Even if the COVID-19 crisis accelerates the flight to suburbia, we’re nowhere near ready to write off America’s big cities. For one, recent data shows that cities aren’t necessarily more vulnerable than suburbs when it comes to the spread of the virus. But more importantly, the driving forces that have fueled the growth of our cities aren’t going away: access to public transportation, walkability, and an emphasis on experiences over possessions. It’s reasonable to anticipate that more suburban areas can thrive by capturing these principles, but don’t expect gravitational cities like New York to become ghost towns any time soon.
Is the Pandemic Curing Real Estate Corporate Culture?
With co-workers often doubling as competitors, real estate corporate culture has earned a reputation for being cutthroat. And while companies such as Keller Williams and Coldwell Banker have attempted to buck that paradigm, the industry has generally been slow to change.
In February, just a month before the pandemic started to transform the ways we live and work, the president of Colliers International’s central region opined that real estate companies must focus on creating a positive and healthy culture “not only because it’s the right thing to do, but because your team’s wellbeing is genuinely important.”
Today, that statement seems almost prophetic.
As pointed out in a recent Bisnow roundup of companies that are going out of their way to keep workers happy during the pandemic, creating a great place to work is about much more than providing amenities and perks. Companies are learning fast that transparent communication and acts of compassion are far more important to employees than a cool office space.
As we move toward a future in which working from home will be the new norm for many, workers’ desire for expressions of humanity from their employers is only going to increase. Likewise, as more and more real estate leaders begin to understand how crucial it is to shape a culture that mitigates the drop off in productivity and engagement that can inevitably result from a lack of in-person interaction, we can expect to see more companies prioritize health and wellness above all else — a lesson that will likely make its way into the strategies real estate advisors offer to their clients, shaping the future of work in the process.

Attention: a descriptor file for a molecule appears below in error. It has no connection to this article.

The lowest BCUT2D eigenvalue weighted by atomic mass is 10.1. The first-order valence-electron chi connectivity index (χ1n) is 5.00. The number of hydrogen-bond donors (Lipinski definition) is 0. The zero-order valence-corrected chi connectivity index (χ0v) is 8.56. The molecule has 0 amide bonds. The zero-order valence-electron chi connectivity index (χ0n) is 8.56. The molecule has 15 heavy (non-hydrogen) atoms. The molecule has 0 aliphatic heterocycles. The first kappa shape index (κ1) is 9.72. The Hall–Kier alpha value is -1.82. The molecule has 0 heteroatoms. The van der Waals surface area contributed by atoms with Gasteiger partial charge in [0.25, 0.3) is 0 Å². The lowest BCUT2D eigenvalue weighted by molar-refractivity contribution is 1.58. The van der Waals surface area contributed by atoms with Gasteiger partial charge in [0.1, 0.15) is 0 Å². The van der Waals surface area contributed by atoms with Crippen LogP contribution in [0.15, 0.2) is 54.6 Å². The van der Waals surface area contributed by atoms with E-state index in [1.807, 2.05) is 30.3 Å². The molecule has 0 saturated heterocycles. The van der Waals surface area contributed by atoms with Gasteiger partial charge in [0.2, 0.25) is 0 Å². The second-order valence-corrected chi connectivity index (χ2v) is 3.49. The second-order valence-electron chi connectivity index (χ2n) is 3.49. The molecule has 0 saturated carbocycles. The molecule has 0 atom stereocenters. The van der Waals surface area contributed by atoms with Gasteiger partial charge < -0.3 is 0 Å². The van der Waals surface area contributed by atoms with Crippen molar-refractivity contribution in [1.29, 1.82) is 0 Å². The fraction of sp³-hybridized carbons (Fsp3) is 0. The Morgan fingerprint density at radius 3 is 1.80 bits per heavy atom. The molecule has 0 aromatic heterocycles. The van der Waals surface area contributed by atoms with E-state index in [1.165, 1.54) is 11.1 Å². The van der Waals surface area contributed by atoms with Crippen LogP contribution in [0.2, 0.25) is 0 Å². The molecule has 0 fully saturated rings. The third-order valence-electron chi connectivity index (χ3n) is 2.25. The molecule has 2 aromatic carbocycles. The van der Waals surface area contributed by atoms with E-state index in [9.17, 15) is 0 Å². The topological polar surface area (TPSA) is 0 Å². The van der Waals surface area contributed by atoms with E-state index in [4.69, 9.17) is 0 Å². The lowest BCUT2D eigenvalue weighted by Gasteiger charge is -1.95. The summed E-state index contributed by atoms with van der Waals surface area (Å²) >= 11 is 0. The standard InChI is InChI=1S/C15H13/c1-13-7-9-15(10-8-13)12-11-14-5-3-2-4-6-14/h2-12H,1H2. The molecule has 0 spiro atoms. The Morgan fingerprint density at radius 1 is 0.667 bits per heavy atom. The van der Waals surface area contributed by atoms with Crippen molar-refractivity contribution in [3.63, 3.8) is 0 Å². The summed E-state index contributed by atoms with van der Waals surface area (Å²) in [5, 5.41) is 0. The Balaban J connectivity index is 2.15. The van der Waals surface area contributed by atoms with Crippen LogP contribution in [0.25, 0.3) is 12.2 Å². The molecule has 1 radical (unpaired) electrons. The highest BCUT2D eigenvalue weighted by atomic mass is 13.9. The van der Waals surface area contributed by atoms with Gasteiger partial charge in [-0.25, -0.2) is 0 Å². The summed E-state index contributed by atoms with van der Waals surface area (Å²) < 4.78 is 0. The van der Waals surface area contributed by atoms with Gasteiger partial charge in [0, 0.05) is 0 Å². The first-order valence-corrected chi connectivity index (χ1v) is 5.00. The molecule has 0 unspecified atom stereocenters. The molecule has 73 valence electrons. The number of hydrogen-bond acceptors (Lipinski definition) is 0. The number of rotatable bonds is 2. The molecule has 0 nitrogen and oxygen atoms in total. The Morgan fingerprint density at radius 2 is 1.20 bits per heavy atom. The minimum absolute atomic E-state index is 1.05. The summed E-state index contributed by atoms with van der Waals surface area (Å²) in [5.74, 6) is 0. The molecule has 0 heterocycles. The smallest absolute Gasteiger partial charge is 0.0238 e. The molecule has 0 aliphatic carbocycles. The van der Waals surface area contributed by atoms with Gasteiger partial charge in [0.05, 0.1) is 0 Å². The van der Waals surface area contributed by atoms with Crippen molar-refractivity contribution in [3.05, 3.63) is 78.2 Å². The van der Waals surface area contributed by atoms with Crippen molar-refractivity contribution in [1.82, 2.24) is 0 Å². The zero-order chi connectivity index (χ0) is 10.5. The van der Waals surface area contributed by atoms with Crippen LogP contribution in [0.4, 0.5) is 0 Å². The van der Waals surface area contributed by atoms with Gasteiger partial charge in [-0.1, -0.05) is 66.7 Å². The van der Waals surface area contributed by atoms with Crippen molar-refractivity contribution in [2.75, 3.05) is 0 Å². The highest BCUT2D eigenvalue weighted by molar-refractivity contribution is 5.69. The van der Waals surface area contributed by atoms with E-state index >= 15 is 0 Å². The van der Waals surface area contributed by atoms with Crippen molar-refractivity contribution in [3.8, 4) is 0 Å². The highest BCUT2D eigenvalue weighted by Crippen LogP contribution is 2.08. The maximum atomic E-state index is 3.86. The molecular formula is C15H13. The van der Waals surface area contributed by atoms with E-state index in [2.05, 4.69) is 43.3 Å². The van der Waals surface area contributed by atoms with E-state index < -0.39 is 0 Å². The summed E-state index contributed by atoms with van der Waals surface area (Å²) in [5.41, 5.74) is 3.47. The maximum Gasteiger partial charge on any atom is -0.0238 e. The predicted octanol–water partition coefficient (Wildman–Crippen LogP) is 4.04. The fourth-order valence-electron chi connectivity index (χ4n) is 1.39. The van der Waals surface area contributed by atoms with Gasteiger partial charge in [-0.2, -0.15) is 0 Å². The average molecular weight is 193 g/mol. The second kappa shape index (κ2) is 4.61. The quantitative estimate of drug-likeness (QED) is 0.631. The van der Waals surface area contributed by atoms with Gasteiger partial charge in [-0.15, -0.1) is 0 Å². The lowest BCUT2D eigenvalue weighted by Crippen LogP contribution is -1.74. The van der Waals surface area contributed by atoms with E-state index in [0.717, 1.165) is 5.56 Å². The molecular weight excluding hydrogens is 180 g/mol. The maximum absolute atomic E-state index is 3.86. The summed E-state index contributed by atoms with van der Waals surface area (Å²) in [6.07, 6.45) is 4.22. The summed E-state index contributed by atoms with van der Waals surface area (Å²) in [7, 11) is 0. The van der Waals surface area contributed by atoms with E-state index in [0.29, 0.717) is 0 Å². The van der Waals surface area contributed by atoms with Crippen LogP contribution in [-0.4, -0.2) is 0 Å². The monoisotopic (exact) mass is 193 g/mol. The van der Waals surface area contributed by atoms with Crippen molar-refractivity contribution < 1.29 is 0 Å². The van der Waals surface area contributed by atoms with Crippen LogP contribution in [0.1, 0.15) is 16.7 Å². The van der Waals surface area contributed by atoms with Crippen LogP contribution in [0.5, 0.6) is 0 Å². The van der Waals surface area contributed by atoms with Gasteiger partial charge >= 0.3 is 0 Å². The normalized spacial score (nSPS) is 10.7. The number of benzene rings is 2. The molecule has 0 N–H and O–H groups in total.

From Our (Home) Desk:
Journalism in the Pandemic
While companies have been forced to adopt new approaches to asserting their voice in the media discussions happening during the pandemic, reporters are facing their own challenges as they aim to provide insight on a constantly evolving issue that is impacting every aspect of industry and daily life. Our team recently spoke with reporters who are working hard to identify and cover the trends that will help real estate and our sister industries at Antenna Group adapt to the new normal. We thank Elaine Misonzhnik of National Real Estate Investor, Samantha Rowan of REFI US, Liz Young of NY Real Estate Journal, and Lois Weiss of NY Post for taking a moment to tell us about their experiences reporting in these times, as well as their continued work and contributions to our industry.
Check out Antenna Group’s recent blog post recapping these important discussions here.